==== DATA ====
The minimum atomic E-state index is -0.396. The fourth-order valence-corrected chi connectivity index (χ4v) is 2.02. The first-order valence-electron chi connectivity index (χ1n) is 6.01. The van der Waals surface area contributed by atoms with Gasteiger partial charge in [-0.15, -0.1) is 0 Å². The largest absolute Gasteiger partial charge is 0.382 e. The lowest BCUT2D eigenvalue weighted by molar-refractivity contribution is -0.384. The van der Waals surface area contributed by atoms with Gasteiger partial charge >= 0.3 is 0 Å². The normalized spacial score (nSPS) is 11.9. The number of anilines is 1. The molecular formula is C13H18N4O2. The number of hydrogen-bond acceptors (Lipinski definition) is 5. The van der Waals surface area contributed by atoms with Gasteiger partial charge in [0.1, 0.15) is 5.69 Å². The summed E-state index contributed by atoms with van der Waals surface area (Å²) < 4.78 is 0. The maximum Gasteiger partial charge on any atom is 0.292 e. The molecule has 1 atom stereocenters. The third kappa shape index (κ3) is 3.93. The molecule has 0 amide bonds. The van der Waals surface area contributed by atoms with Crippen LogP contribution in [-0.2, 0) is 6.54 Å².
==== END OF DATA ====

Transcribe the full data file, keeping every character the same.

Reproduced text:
The minimum atomic E-state index is -0.396. The fourth-order valence-corrected chi connectivity index (χ4v) is 2.02. The first-order valence-electron chi connectivity index (χ1n) is 6.01. The van der Waals surface area contributed by atoms with Gasteiger partial charge in [-0.15, -0.1) is 0 Å². The largest absolute Gasteiger partial charge is 0.382 e. The lowest BCUT2D eigenvalue weighted by molar-refractivity contribution is -0.384. The van der Waals surface area contributed by atoms with Gasteiger partial charge >= 0.3 is 0 Å². The normalized spacial score (nSPS) is 11.9. The number of anilines is 1. The molecular formula is C13H18N4O2. The number of hydrogen-bond acceptors (Lipinski definition) is 5. The van der Waals surface area contributed by atoms with Gasteiger partial charge in [0.1, 0.15) is 5.69 Å². The summed E-state index contributed by atoms with van der Waals surface area (Å²) < 4.78 is 0. The maximum Gasteiger partial charge on any atom is 0.292 e. The molecule has 1 atom stereocenters. The third kappa shape index (κ3) is 3.93. The molecule has 0 amide bonds. The van der Waals surface area contributed by atoms with Crippen LogP contribution in [-0.2, 0) is 6.54 Å².